Author Topic: need formula for retirement calc  (Read 3298 times)

August West

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need formula for retirement calc
« on: February 04, 2013, 04:40:42 PM »
I remember reading here or at ERE about a formula that tells you roughly how many additional months you would need to work before achieving FI if you make a purchase.  It was either for evaluating a single purchase or a monthly cost - I can't remember which.  Does anyone know what I am talking about?

August West

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Re: need formula for retirement calc
« Reply #1 on: February 17, 2013, 01:02:34 AM »
I was playing with a calculator and think it may have been this:  when considering a monthly cost multiply it by 300.  That tells you how much you need to have saved to cover the cost at 4% withdrawal.  Then you can divide by your real wage (actual wage - job related expenses) to figure out how many hours of your life you need to trade for the monthly cost.

Does anyone recall an article here or on ERE that deals with calculations like this?  I cannot seem go find it.

arebelspy

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Re: need formula for retirement calc
« Reply #2 on: February 17, 2013, 08:08:03 AM »
There's a few things you could be referring to.  I'm guessing it's possibility 3, which I also will link to a cool tool for.  I suppose I could just paste that single link as a reply, but I think reading through the others may be instructive or helpful for some people reading this, so why not?

Possibility 1:
In order to calculate the amount of time something would cost you if you had instead saved the money and invested it, MMM's rough calculation is:
Quote
to calculate a weekly expense compounded over ten years, multiply the price by 752
for a monthly expense, multiply by 173
(From this article: http://www.mrmoneymustache.com/2011/04/15/getting-started-3-eliminate-short-termitis-the-bankruptcy-disease/ and referenced here: www.mrmoneymustache.com/2012/07/15/two-fun-tools-from-the-mmm-software-department/)

Possibility 2:
To find how long you'd have to save for a one time expense, you need to divide the cost of the item by your hourly true rate.  This will give you the number of hours extra you'll have to work at the end of your career to have that thing.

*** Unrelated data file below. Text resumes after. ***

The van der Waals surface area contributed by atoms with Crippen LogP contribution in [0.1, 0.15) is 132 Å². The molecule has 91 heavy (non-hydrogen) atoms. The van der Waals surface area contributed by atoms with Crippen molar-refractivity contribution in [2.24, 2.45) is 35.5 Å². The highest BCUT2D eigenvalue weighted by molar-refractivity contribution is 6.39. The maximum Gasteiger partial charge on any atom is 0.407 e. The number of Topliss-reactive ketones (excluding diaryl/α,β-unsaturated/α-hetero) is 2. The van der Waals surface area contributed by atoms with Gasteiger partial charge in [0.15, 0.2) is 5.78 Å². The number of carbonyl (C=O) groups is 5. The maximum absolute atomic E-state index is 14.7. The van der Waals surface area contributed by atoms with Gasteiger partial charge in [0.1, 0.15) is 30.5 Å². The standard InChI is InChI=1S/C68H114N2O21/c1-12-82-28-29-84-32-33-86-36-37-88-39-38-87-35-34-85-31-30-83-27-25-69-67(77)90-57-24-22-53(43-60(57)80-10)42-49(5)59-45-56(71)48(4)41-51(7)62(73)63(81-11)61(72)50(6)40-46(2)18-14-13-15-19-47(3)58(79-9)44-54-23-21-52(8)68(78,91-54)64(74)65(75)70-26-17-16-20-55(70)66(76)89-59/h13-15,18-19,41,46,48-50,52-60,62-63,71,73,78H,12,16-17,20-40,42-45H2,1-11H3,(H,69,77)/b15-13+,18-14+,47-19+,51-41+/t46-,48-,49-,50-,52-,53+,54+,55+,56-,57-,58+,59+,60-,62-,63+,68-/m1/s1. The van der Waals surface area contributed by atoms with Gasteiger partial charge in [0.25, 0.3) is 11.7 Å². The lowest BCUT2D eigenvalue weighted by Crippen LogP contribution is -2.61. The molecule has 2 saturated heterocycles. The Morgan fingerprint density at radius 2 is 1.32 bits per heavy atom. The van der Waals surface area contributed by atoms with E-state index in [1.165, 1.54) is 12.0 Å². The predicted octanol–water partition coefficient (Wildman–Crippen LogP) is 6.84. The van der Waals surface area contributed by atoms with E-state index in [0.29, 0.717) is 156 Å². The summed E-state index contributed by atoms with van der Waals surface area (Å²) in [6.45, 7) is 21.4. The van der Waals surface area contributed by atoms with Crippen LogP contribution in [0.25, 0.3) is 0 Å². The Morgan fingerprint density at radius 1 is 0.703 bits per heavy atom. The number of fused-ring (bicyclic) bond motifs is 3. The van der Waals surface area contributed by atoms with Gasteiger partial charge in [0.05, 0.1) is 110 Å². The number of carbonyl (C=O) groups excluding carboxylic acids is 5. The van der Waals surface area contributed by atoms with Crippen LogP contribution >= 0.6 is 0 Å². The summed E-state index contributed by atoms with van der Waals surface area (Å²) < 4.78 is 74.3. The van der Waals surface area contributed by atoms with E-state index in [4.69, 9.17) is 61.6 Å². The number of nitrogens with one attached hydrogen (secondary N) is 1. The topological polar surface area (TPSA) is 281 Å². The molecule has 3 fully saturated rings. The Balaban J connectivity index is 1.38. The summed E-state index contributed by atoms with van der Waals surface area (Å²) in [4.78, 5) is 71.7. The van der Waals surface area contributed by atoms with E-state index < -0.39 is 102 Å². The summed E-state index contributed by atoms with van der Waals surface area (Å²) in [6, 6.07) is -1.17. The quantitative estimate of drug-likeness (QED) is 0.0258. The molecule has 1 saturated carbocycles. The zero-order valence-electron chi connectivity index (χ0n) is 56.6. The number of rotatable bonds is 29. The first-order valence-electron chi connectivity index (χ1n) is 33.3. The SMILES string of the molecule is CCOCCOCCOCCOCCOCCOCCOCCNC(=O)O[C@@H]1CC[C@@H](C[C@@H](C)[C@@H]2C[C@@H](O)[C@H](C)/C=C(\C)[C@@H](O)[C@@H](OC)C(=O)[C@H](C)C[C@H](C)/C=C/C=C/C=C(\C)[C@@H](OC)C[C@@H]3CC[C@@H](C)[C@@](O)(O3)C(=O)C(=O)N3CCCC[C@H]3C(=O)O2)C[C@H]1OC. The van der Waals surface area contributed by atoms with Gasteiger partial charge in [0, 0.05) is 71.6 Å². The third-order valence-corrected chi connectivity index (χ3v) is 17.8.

Possibility 3:
To find out how long you'll have to work for a reoccurring expense, first figure out how much that thing will cost you annually (if it's a once a year thing, you're done.  Weekly, multiply by 52. Daily multiply by 365, etc.).  Then multiply that annual cost by 25 (if you're shooting for a 4% SWR) or 33 (if shooting for a 3% SWR), which will give you the total amount you need in your stache to cover that annual expense.  Then divide that number by your true hourly wage, which will give you how much longer you have to work to get that number.

This is a great tool to help you quickly do that last possibility: TLDR: http://networthify.com/calculator/real-cost

If none of those was quite it, please clarify and we'll try to figure it out.

Hope that helps!
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August West

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Re: need formula for retirement calc
« Reply #3 on: February 18, 2013, 12:04:33 AM »
THANK YOU!  I think possibility 1 is what I was looking for but possibility 3 is very cool.

arebelspy

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Re: need formula for retirement calc
« Reply #4 on: February 18, 2013, 08:31:30 AM »
Cool, glad that was it.
We are two former teachers who accumulated a bunch of real estate, retired at 29, and now travel the world full time with two kids.
If you want to know more about me, or how we did that, or see lots of pictures, this Business Insider profile tells our story pretty well.
We (rarely) blog at AdventuringAlong.com. Check out our Now page to see what we're up to currently.

unplugged

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Re: need formula for retirement calc
« Reply #5 on: February 18, 2013, 09:50:12 AM »
Arebelspy, I am the one who im'd you about a calculator as well. Thanks for your help and I think I found the one at unbury.me

Is there a place here where we can post tools like these?

arebelspy

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Re: need formula for retirement calc
« Reply #6 on: February 18, 2013, 09:59:06 AM »
Arebelspy, I am the one who im'd you about a calculator as well. Thanks for your help and I think I found the one at unbury.me

Is there a place here where we can post tools like these?

They're posted in various threads around here.  I don't think anyone has taken the time to compile them into one single reference thread.
We are two former teachers who accumulated a bunch of real estate, retired at 29, and now travel the world full time with two kids.
If you want to know more about me, or how we did that, or see lots of pictures, this Business Insider profile tells our story pretty well.
We (rarely) blog at AdventuringAlong.com. Check out our Now page to see what we're up to currently.